Beer Is Art, Art Is Beer – Part 2
From the early stages of our saga to find a visual brand identity, we now to flash forward to the year 2013. After receiving our very first submission for a Virginia Beer Co. logo, Chris and I took some time to come up with our ongoing action plan for brand development. We decided one of our next steps was to first focus on the border of the logo – we wanted to come up with a primary shape and outline that was not only unique, but that incorporated something unique about Virginia into the overall profile of the logo. We also agreed that while we loved incorporating William & Mary themed imagery, we were not sure that we wanted to use the College’s colors of green and gold as our own primary colors. Another fairly new brewery in Virginia, Center of the Universe Brewing Co., was already using green and gold as a primary color scheme at this time, plus one of their founders was also a W&M alum. Despite our overflowing Tribe Pride, we decided to see what other color combinations attracted the eye and would speak to us as purveyors of The Virginia Beer Company.
As luck would have it we would end up liaising with another student for this round of creative brainstorming. This time through a personal contact, we were put in touch with an aspiring graphic artist, Sarah Peng, who was enrolled in an art program at Syracuse University and who had her own blossoming graphic design business, Sarah Peng Design (check out Sarah’s other work – good stuff!). Chris and I took the time to organize our ideas on how to develop a logo for our company. We wrote up a new three page document full of content about other designs and brands we enjoyed, with details about what particular details really appealed to us. Colors, Images, Borders, Imagery, Density, Symmetry, Shading, Complexity, Size, Font – these were all categories on which we drafted our thoughts. We included links to images and companies that had at least one aspect of these selections that to us, seemed to pop.
Working with our first professional designer, we really tried to come over the top with as many concepts as we could muster together in order to paint a picture of how many beer brands there were in the world, and how we wanted to create our own brand within this growing market. Add to this burgeoning list of wants that we also wanted to develop a logo that would help tell our story, and we were really asking a lot for one simple rendering! This brand needed to express why we were calling our brewery The Virginia Beer Company (at this point we still weren’t sure if we’d be going by The Virginia Beer Company vs. Virginia Beer Company vs. Virginia Beer Co.!). Our logo needed to express that we had met at the College of William & Mary in Williamsburg. And it needed to express that we would be brewing and selling great craft beer!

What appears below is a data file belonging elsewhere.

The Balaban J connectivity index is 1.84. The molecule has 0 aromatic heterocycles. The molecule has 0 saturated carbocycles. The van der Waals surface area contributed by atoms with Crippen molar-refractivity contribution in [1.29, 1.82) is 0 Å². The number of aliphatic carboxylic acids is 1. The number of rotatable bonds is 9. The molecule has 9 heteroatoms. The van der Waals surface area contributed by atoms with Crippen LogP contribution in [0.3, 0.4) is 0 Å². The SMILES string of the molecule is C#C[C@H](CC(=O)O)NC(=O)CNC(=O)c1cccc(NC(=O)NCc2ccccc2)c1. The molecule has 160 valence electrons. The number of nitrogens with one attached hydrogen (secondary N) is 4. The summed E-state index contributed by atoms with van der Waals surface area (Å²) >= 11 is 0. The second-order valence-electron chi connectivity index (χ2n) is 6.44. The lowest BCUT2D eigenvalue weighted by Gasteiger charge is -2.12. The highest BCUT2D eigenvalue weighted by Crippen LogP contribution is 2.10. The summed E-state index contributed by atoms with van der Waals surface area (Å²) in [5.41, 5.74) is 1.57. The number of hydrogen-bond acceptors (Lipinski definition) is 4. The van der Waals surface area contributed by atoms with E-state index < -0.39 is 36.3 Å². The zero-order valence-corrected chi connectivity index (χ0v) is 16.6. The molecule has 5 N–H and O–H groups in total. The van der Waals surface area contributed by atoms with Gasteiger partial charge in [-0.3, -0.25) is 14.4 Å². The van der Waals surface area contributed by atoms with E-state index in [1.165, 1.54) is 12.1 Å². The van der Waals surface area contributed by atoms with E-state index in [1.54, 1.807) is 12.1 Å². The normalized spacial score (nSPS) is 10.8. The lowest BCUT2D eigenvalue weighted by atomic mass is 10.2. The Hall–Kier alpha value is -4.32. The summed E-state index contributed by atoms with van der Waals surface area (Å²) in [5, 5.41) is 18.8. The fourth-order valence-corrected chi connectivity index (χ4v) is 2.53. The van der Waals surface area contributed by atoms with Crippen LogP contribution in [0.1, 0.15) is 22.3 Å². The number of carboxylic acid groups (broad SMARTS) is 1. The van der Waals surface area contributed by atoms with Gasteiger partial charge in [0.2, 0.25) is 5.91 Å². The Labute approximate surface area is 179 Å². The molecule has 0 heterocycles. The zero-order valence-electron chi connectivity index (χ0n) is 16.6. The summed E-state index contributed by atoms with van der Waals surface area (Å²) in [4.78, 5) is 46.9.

We met with our artist to discuss the design process and then submitted our updated concept ideas, along with the already drafted pages upon pages upon pages of other logos and Virginia based concepts we’d pooled together. Then we awaited our next look at the maturing Virginia Beer Co. brand identity (see below).
The first distinct change made in this iteration was the new outline of the logo. We had keyed into this elongated pentagon shape, which in actuality is the outline of the state boat of Virginia, the Chesapeake Bay Deadrise. We found this to be a creative way to incorporate some Virginia symbolism into our brand, especially with a future brewery location not terribly far from the shores of the Chesapeake. The next change was the incorporation of the outline of Virginia itself as a primary image within the logo. We really wanted to impart our name into our brand image and this was our first attempt at doing so. And we wanted to highlight where we were brewing…and that we would brewing! One of the benefits of working with a professional artist was the full spectrum of color combinations we received in her submissions to us. This was the first time anyone had taken a logo idea and offered suggestions for other facets of the brewery operation, such as neck labels and bottle caps and website usage.
Our work during this time period really helped us to somehow both narrow and expand our vision for Virginia Beer Co. branding all at once. We were so enamored by the images and color combinations that were flowing our way in such professional presentations that our eyes became larger; we requested more variations, without settling on one as a starting point. Chris and I were still in the throes of so many other conceptual aspects of opening a business – raising capital, real estate searches, brewer interviews – that seeing something visual and palpable really made us excited. But that excitement was also our downfall. We had a difficult time settling on one scheme or style, and every time we would make progress narrowing down the field we would get distracted by other facets of the startup.
Our meeting schedule was chaotic, our focus was everywhere, and our artist was in a different city so we couldn’t always predict when we would be available to discuss our ideas when they were fresh. We were forced, due to the pressures of focusing our attention on more pressing concerns like money and land, to postpone our logo work. Entrepreneurial fate ferried us to other adventures, and our desire to craft a lasting brand image for our fledgling business would have to wait until 2014 to finally evolve into its next form.
Join us soon for Part 3, the next installment of this gripping graphic imagery series (major motion picture release date pending)!